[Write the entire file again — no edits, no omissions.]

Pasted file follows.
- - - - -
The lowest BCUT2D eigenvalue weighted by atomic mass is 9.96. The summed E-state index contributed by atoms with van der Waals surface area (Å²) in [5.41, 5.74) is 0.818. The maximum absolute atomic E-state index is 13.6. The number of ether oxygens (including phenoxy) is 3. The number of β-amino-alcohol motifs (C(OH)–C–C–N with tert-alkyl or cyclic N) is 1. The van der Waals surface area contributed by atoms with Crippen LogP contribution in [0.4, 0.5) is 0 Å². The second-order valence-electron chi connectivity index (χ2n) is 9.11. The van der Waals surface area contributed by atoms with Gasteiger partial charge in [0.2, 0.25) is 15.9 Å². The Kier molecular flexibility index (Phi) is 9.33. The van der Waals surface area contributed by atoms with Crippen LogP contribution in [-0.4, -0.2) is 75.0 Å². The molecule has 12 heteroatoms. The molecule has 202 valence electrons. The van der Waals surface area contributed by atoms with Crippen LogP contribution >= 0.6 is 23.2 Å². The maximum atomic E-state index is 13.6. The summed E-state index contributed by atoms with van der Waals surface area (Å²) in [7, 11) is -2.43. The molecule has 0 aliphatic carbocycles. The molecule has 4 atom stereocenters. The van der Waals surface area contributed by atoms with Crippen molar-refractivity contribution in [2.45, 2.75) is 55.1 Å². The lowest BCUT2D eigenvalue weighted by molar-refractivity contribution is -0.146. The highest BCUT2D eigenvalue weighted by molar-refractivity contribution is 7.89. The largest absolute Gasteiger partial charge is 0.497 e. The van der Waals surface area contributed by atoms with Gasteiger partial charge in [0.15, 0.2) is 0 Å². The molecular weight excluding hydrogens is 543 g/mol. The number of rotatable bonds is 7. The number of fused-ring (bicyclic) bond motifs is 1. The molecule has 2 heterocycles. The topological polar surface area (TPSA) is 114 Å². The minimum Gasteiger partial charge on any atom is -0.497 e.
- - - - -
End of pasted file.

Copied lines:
The lowest BCUT2D eigenvalue weighted by atomic mass is 9.96. The summed E-state index contributed by atoms with van der Waals surface area (Å²) in [5.41, 5.74) is 0.818. The maximum absolute atomic E-state index is 13.6. The number of ether oxygens (including phenoxy) is 3. The number of β-amino-alcohol motifs (C(OH)–C–C–N with tert-alkyl or cyclic N) is 1. The van der Waals surface area contributed by atoms with Crippen LogP contribution in [0.4, 0.5) is 0 Å². The second-order valence-electron chi connectivity index (χ2n) is 9.11. The van der Waals surface area contributed by atoms with Gasteiger partial charge in [0.2, 0.25) is 15.9 Å². The Kier molecular flexibility index (Phi) is 9.33. The van der Waals surface area contributed by atoms with Crippen LogP contribution in [-0.4, -0.2) is 75.0 Å². The molecule has 12 heteroatoms. The molecule has 202 valence electrons. The van der Waals surface area contributed by atoms with Crippen LogP contribution >= 0.6 is 23.2 Å². The maximum atomic E-state index is 13.6. The summed E-state index contributed by atoms with van der Waals surface area (Å²) in [7, 11) is -2.43. The molecule has 0 aliphatic carbocycles. The molecule has 4 atom stereocenters. The van der Waals surface area contributed by atoms with Crippen molar-refractivity contribution in [2.45, 2.75) is 55.1 Å². The lowest BCUT2D eigenvalue weighted by molar-refractivity contribution is -0.146. The highest BCUT2D eigenvalue weighted by molar-refractivity contribution is 7.89. The largest absolute Gasteiger partial charge is 0.497 e. The van der Waals surface area contributed by atoms with Gasteiger partial charge in [0.15, 0.2) is 0 Å². The molecular weight excluding hydrogens is 543 g/mol. The number of rotatable bonds is 7. The number of fused-ring (bicyclic) bond motifs is 1. The molecule has 2 heterocycles. The topological polar surface area (TPSA) is 114 Å². The minimum Gasteiger partial charge on any atom is -0.497 e.